30 December 2012

2012 Review:A Year in Numbers

A Year in Numbers

A.  Preaching
2       # of times I preached at Unitarian Universalists congregations
2       # of times folk got up and walked out while I read from the Bible at a UU congregation
45     # of times I've tried to explain to folk what I mean by when I call myself a evangelical or gospel-centered liberal
45     # of times it sounds better in my head than when it comes out of my mouth
3       # of times I thought revival was going to break out during a sermon
3       # of times I overestimated that revival may break out

B.  New Orleans (the last few weeks)
8        # of bowls of gumbo I had knowing there would be none up north
13      # of times we went out for fried chicken knowing it wouldn't be the same up north
9        # of times we had po-boys knowing there would be none up north
4        # of times we had beignets knowing there would be none up north
18      # of lbs. the missus and I gained those last couple of months eating out

C.  The Move
1        # of Penske moving trucks we thought we needed
2        # of Penske moving trucks we ended up needing
42      # of total feet of our two Penske trucks
4        # of hotels stayed at during the trip
78      # of miles driven before I realized the A/C did not work on the Penske
18      # of bottles of gatorade drank during the drive to keep cool
102    # of hottest sustained temperature while driving through Iowa.
6        # of times I circled a hotel in Iowa City, IA before I could park the truck, properly
1,350 # of miles driven from New Orleans to Minneapolis
482,901 # of consecutive acres of corn and soybeans I saw in Illinois and Iowa

D.  Life in Minneapolis
3        # of addictive Lee Child detective novels I read from the Hennepin County Library
18      # of times I been to that addictive donut shop, The Baker's Wife damn them both!
4        # of times the kind folk at Judson Memorial Baptist Church have laughed at some of my subpar       material.
6        # of times I've been out and looked for  po-boy shop
7        # of out of town visitors we've already had
2        # of times Carol Carpenter has visited
2        # of times I've seen Michael Tisserand since we moved to MPLS
3        # of times I thought for sure I saw Kent Hrbek
23      # of times I've looked at last names and paused before I put my head down and butchered the pronunciation of peculiarly grouped (according to my Scots-Irish eyes) consonants and vowels.
78      # of times I've either said or heard or seen lutefisk since moving here
78      # of times my stomach has churned when I remember my one experience with lutefisk
2        # of times Garrison Keillor has declined my friend request on facebook
36      # of days since I sent him my latest friend request that he hasn't declined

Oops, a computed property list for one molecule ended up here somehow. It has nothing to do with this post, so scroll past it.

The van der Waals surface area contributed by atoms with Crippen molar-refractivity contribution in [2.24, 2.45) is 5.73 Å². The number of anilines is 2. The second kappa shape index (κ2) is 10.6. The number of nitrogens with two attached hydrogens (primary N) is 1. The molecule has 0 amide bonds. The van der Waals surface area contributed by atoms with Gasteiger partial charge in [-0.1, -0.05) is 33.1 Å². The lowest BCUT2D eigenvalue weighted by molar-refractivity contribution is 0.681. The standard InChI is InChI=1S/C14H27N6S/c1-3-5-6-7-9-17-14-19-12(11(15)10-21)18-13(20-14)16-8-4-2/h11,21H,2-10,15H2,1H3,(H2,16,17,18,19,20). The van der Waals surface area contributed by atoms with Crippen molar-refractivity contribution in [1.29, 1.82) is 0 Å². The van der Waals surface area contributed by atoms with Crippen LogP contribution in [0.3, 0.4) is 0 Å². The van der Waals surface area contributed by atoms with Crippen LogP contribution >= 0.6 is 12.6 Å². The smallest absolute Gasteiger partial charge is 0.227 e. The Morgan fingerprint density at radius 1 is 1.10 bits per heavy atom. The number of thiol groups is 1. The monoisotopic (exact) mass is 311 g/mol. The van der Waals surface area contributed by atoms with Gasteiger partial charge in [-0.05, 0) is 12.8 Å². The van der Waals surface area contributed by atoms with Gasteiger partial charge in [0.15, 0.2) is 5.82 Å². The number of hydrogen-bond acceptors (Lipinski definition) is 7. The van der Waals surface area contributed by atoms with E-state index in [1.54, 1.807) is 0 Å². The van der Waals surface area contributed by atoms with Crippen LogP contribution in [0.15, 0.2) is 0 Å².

4        # of days after the move until the family got their library cards from the county library
26      # of days after the move until I got my library card from Luther Seminary
103    # of days after the move until I got my drivers license
3        # of years since I last went sledding
3        # of times I've went sledding since Christmas!
4 (and counting) the # of times the kids have inadvertently (still not sure about that) crashed into Mom and me while sledding.
84      degree temperature difference between MPLS and NOLA on Xmas morning!

E.  Sports Addendum
Vikings record before we arrived 3-13
Vikings record after we arrive 10-6 and in the playoffs!

0     # of Super Bowls the Saints won before we arrived in NOLA
First Super Bowl win for the Saints the year we arrived!

86   # of years before the curse of the Bambino was reversed
the breaking of the curse just so happened after we moved there.

Coincidence?  Not likely.

F.  Tudor's Addendum

4     # of days I was in WV during October
5     # of times I went to Tudor's
16   # of days before my veins began to open back up

23 December 2012

Christmas Tales

A few years ago I read a reference from a parishioner at Madison Avenue Presbyterian Church about the sermons in verse that the late Rev. David H.C. Read used to preach every Christmas.  This idea set off all kinds of lightbulbs in my head.

I began searching for books by Rev. Read hoping to find a reference to this idea.  I never did find one but I did find some fascinating and wonderful preaching advice.  Then I accepted the call at Judson Memorial Baptist Church and knew that if ever there was a church that could possibly halfway appreciate a sermon in verse it wasthis place.  So for the heck of it I did another search for Christmas sermons in verse by Rev. Read and guess what I found one!  I emailed the Presbyterian archives, nope. I emailed MAPC, nope.  I searched the online archives of several Presbyterian seminary libraries, nope.  Instead good ole www.abebooks.com found me a copy.  I paid more than the usual used book of sermons, but it didnt matter.

The book came and I dove in immediately.  In the beginning Rev. Read answered all of my nuts and bolts questions:  When did he do it?  The Fourth Sunday of Advent (which makes perfect sense).  How long were they?  Shorter than I suspected (which again makes perfect sense).  What were they about?  They were colorful imaginative tales (which makes even more perfect sense).  Thank you Rev. Read.

As Rev. Read said, this was one of if not the most difficult sermon of the year to write.  So I gave myself plenty of time, but as usual it was done the week of.  I even checked out several Dr. Seuss books on tape so I could have some rhyming schemes rollicking around in my head, but I never did get around to playing them.  But I've got a good base for next year.  I also picked up a rhyming dictionary (never knew a wonderful gem of a book existed!).